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How Alina Habba undermined her own push for judge's recusal in Carroll case

The Trump lawyer highlights legal language that appears to cut against, rather than support, her argument. And E. Jean Carroll's lawyer is not amused.

By

With Donald Trump facing an $83.3 million defamation verdict, his lawyer Alina Habba wrote to Judge Lewis Kaplan to complain about the fact that the judge and E. Jean Carroll lawyer Roberta Kaplan (no relation) had worked at the same large law firm in the early 1990s. Habba cited a New York Post article published over the weekend that claimed Judge Kaplan had a mentor-mentee relationship with Carroll's lawyer back then.

In her own letter on Tuesday, Carroll's lawyer said that was false. Not only did they lack such a relationship, Roberta Kaplan wrote, but she has no recollection of having worked with Judge Kaplan at all during the less than two years they overlapped at the firm.

Even if they had worked together decades ago, there's no reason to think that would tank the defamation verdict. Habba suggested in her letter that Judge Kaplan should have recused himself, citing the code of conduct for federal judges. But she does a weird thing there, by highlighting language that seems to hurt, rather than help, her claim. Specifically, she emphasizes language that says a judge shall disqualify themselves from a proceeding when “a lawyer with whom the judge previously practiced law served during such association as a lawyer concerning the matter.”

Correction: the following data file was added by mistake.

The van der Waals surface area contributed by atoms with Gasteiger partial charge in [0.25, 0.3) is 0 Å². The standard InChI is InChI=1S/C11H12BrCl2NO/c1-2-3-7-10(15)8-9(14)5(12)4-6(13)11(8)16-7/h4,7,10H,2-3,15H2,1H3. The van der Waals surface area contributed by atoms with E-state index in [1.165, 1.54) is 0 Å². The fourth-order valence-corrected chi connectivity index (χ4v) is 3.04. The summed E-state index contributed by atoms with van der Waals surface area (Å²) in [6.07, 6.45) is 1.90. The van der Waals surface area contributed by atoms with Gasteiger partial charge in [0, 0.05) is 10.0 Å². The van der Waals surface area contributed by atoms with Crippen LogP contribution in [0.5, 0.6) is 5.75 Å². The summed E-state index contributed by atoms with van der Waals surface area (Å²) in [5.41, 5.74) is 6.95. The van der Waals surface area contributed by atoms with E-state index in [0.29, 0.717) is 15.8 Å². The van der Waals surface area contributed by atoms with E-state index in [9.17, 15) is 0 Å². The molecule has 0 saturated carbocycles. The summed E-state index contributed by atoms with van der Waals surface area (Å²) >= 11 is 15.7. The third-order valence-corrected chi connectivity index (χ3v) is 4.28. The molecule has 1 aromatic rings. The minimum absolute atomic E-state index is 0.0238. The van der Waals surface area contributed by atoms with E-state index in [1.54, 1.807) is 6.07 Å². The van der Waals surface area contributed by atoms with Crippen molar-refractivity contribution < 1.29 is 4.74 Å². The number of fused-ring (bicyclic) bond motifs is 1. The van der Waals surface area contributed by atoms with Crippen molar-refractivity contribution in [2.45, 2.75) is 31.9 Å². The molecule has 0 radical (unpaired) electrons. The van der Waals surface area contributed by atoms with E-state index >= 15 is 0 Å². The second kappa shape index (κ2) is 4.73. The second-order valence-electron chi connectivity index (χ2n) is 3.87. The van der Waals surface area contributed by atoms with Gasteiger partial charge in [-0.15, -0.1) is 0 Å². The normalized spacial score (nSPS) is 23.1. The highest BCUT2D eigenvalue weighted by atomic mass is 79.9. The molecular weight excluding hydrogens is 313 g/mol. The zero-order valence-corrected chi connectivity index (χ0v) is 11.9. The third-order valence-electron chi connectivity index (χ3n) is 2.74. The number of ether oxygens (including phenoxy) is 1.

That could have been a problem if the two Kaplans had worked together when Roberta Kaplan was working on the Carroll case — that is, per the language Habba cited, “during such association.” But they worked at the same firm in the early 1990s and didn't work together at all, as far as Carroll's lawyer recalls; the Carroll case was brought much more recently. So the language Habba highlighted appears to show why her own claim has no merit.

If anything, Habba's effort may hurt her in the long run. Roberta Kaplan ended her letter by writing that:

what is actually troubling is both the substance and timing of her false accusations of impropriety by on the part of E. Jean Carroll’s counsel or the Court. Accordingly, while we wanted to submit our response to Ms. Habba’s letter as soon as possible, we reserve all rights, including but not limited to the right to seek sanctions pursuant to Federal Rule of Civil Procedure 11.

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